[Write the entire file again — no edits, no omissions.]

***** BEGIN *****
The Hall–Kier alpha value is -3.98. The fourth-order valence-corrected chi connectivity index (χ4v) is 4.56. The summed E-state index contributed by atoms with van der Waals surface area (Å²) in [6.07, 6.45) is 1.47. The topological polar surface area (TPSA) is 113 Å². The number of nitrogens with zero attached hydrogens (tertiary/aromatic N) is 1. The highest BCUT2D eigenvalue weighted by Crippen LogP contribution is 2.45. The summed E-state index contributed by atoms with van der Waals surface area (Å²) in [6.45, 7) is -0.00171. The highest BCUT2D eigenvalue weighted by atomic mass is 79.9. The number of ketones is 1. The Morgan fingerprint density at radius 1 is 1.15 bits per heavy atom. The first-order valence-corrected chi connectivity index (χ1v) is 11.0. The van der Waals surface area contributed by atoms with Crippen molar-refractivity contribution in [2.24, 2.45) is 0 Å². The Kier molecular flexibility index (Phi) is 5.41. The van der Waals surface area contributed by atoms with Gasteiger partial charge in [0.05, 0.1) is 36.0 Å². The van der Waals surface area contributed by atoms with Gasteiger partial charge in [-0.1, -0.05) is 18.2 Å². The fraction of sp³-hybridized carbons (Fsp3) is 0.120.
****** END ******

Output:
The Hall–Kier alpha value is -3.98. The fourth-order valence-corrected chi connectivity index (χ4v) is 4.56. The summed E-state index contributed by atoms with van der Waals surface area (Å²) in [6.07, 6.45) is 1.47. The topological polar surface area (TPSA) is 113 Å². The number of nitrogens with zero attached hydrogens (tertiary/aromatic N) is 1. The highest BCUT2D eigenvalue weighted by Crippen LogP contribution is 2.45. The summed E-state index contributed by atoms with van der Waals surface area (Å²) in [6.45, 7) is -0.00171. The highest BCUT2D eigenvalue weighted by atomic mass is 79.9. The number of ketones is 1. The Morgan fingerprint density at radius 1 is 1.15 bits per heavy atom. The first-order valence-corrected chi connectivity index (χ1v) is 11.0. The van der Waals surface area contributed by atoms with Crippen molar-refractivity contribution in [2.24, 2.45) is 0 Å². The Kier molecular flexibility index (Phi) is 5.41. The van der Waals surface area contributed by atoms with Gasteiger partial charge in [0.05, 0.1) is 36.0 Å². The van der Waals surface area contributed by atoms with Gasteiger partial charge in [-0.1, -0.05) is 18.2 Å². The fraction of sp³-hybridized carbons (Fsp3) is 0.120.